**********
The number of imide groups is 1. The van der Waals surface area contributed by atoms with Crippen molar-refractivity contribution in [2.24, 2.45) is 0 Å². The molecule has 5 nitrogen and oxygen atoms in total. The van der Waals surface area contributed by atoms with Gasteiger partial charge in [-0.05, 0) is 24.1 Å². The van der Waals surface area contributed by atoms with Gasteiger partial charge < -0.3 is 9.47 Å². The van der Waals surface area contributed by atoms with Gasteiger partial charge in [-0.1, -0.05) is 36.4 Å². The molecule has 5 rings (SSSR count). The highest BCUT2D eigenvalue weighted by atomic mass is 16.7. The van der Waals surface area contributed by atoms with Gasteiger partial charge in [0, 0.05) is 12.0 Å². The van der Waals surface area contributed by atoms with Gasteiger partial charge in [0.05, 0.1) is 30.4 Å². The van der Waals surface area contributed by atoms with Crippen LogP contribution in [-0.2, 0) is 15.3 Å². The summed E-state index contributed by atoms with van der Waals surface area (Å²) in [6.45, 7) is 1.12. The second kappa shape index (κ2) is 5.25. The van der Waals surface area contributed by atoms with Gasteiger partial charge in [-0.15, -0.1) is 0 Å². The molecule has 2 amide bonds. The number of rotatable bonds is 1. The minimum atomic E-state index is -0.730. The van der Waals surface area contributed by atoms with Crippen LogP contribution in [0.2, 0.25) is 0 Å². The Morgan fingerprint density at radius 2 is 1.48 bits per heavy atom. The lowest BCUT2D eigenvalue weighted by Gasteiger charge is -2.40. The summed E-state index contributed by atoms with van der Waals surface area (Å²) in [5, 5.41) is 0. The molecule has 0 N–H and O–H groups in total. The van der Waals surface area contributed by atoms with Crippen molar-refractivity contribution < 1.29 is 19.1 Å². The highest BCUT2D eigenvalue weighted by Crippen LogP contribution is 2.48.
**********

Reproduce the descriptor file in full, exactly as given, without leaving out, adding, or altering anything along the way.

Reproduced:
The number of imide groups is 1. The van der Waals surface area contributed by atoms with Crippen molar-refractivity contribution in [2.24, 2.45) is 0 Å². The molecule has 5 nitrogen and oxygen atoms in total. The van der Waals surface area contributed by atoms with Gasteiger partial charge in [-0.05, 0) is 24.1 Å². The van der Waals surface area contributed by atoms with Gasteiger partial charge < -0.3 is 9.47 Å². The van der Waals surface area contributed by atoms with Gasteiger partial charge in [-0.1, -0.05) is 36.4 Å². The molecule has 5 rings (SSSR count). The highest BCUT2D eigenvalue weighted by atomic mass is 16.7. The van der Waals surface area contributed by atoms with Gasteiger partial charge in [0, 0.05) is 12.0 Å². The van der Waals surface area contributed by atoms with Gasteiger partial charge in [0.05, 0.1) is 30.4 Å². The van der Waals surface area contributed by atoms with Crippen LogP contribution in [-0.2, 0) is 15.3 Å². The summed E-state index contributed by atoms with van der Waals surface area (Å²) in [6.45, 7) is 1.12. The second kappa shape index (κ2) is 5.25. The van der Waals surface area contributed by atoms with Gasteiger partial charge in [-0.15, -0.1) is 0 Å². The molecule has 2 amide bonds. The number of rotatable bonds is 1. The minimum atomic E-state index is -0.730. The van der Waals surface area contributed by atoms with Crippen LogP contribution in [0.2, 0.25) is 0 Å². The Morgan fingerprint density at radius 2 is 1.48 bits per heavy atom. The lowest BCUT2D eigenvalue weighted by Gasteiger charge is -2.40. The summed E-state index contributed by atoms with van der Waals surface area (Å²) in [5, 5.41) is 0. The molecule has 0 N–H and O–H groups in total. The van der Waals surface area contributed by atoms with Crippen molar-refractivity contribution < 1.29 is 19.1 Å². The highest BCUT2D eigenvalue weighted by Crippen LogP contribution is 2.48.